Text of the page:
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all right. welcome back to "halftime report." let's take a look at european markets are green across the board. taking a bit of a cue from here, over in france, up three quarters of 1% in germany and france. or excuse me, in germany and london, higher, as well. sue herera has the latest headlines. >> scott, indeed i do. here's what's happening at this hour, everyone. the man believed to be responsible for the terrorist attack in london yesterday has now formally been identified. as 52-year-old khalid masood. masood was born in kent and not the subject of any current investigation. there was no prior intelligence about his intent to mount an attack. house intelligence committee chairman, devin nunez says this morning it was a judgment call on his part to brief reporters and then president trump on
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russian surveillance before members of his own committee. >> there was a lot going on yesterday. and it was a judgment call on my part. and that's the end of the day, sometimes you make the right decision, sometimes you make the wrong one. but you've got to stick by the decisions you make. >> americans are expected to spend more than ever on easter this year. according to the national retail federation's annual survey, easter spending is expected to hit $18.4 billion. that is a 6% increase over last year's record high. that's the news update this hour. now over to melissa lee with what's coming up on "power lunch." >> a big show coming up. we are handicapping the high stakes vote on the health care bill. we'll be speaking with a member of a key conservative group, the freedom caucus, that could decide the fate of the gop plan on which way he plans to vote. the boycott is spreading. more companies pulling their ads from google. will parent company alphabet be able to contain this problem? and one name that is cruising,
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winnebago earnings in high gear. can the company keep riding the rv boom or did we see peak in 2016? top of the hour, "power lunch." "halftime report" back after this. miss the blitz? the call of the day or unusual activity with the najarian brothers? no problem. just go to cnbc.com/halftime to see the moves, the trades, who is winning and who is losing. plus, breaking news and analysis of all of the top stories. cnbc.com/halftimereport. e, where investors can investigate and invest in vests... or not in vests. this is my retirement. retiring retired tires. and i never get tired of it. are you entirely prepared to retire? plan your never tiring retiring retired tires retirement with e*trade.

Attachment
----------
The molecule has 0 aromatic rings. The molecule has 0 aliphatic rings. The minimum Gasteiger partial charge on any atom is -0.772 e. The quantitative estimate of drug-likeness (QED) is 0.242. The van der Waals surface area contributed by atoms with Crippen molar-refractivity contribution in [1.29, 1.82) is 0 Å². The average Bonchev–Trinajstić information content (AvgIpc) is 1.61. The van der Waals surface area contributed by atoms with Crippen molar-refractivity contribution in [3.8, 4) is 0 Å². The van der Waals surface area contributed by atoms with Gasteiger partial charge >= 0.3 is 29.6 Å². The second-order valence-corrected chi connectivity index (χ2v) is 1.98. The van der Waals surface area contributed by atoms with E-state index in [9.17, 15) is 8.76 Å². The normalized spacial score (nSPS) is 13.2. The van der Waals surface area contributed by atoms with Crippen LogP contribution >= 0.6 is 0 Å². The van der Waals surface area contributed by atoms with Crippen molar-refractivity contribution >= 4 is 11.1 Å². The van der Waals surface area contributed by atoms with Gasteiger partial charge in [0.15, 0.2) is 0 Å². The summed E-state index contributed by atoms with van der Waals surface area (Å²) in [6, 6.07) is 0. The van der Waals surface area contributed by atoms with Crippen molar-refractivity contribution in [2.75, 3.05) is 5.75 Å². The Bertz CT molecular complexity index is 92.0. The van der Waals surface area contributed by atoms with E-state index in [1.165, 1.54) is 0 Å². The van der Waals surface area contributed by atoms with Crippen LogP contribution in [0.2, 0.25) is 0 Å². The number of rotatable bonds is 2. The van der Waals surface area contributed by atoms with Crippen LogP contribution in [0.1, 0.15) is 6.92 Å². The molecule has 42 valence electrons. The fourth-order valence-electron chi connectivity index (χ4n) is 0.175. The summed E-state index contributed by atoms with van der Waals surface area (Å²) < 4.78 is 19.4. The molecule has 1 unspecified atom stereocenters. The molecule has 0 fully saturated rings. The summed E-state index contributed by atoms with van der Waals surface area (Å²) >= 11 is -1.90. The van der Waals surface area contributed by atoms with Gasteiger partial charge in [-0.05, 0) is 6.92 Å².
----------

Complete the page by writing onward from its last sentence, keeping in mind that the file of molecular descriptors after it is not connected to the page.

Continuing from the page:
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we're back on "halftime report." american airlines taking off today. take a look at stock up 2.5%. the biggest bull on the street now names the airline its top pick and says shares are poised to double at least in the next year. our call of the day. joe denardy, research analyst, joins us on the phone. welcome. >> thanks for having me. >> this call turned a lot of heads today. $95 is the price target to a stock that's trading, what, just about 40-ish? >> yeah. i mean, we view the opportunity as the fact that american airlines has a -- essentially a marketing company within itself, and a business of selling miles
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to credit card companies that is just fundamentally misunderstood by the market. as a result of american and other airlines not properly disclosing that business. and we think as a disclosure begins to improve over the next couple of quarters, and as airlines possibly look at monetizing those businesses, there's just tremendous upside across the industry. american airlines is the biggest opportunity. >> yeah. i mean, why, then, is the stock down 12.5%, year-to-date? now, today's gain may obviously change that just a bit. but it is the worst-performing bug airline out there. from a stock standpoint. >> i think american and the group in general is continuing to trade on monthly data points armed the pricing environment, and the market is overlooking the fact that within the -- within the company is a business that's growing revenues to 10% a year with a 65 to 70% margin. and as that becomes more well-known, i think the market will better value that.